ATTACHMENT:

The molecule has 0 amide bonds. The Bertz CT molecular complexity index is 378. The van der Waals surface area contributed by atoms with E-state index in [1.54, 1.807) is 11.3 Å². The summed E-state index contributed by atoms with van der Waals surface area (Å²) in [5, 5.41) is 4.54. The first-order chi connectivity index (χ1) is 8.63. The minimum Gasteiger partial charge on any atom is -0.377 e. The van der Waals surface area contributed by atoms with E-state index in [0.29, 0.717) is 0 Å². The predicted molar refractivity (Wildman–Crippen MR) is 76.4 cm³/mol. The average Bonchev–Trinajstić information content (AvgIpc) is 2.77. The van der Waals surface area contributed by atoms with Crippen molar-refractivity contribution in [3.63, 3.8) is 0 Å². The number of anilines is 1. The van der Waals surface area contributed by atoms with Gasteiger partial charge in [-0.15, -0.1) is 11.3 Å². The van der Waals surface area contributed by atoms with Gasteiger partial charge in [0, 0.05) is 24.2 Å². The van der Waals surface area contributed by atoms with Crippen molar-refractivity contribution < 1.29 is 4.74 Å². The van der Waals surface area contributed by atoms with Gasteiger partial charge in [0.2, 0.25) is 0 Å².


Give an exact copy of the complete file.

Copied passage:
The molecule has 0 amide bonds. The Bertz CT molecular complexity index is 378. The van der Waals surface area contributed by atoms with E-state index in [1.54, 1.807) is 11.3 Å². The summed E-state index contributed by atoms with van der Waals surface area (Å²) in [5, 5.41) is 4.54. The first-order chi connectivity index (χ1) is 8.63. The minimum Gasteiger partial charge on any atom is -0.377 e. The van der Waals surface area contributed by atoms with E-state index in [0.29, 0.717) is 0 Å². The predicted molar refractivity (Wildman–Crippen MR) is 76.4 cm³/mol. The average Bonchev–Trinajstić information content (AvgIpc) is 2.77. The van der Waals surface area contributed by atoms with Crippen molar-refractivity contribution in [3.63, 3.8) is 0 Å². The number of anilines is 1. The van der Waals surface area contributed by atoms with Gasteiger partial charge in [-0.15, -0.1) is 11.3 Å². The van der Waals surface area contributed by atoms with Gasteiger partial charge in [0, 0.05) is 24.2 Å². The van der Waals surface area contributed by atoms with Crippen molar-refractivity contribution < 1.29 is 4.74 Å². The van der Waals surface area contributed by atoms with Gasteiger partial charge in [0.2, 0.25) is 0 Å².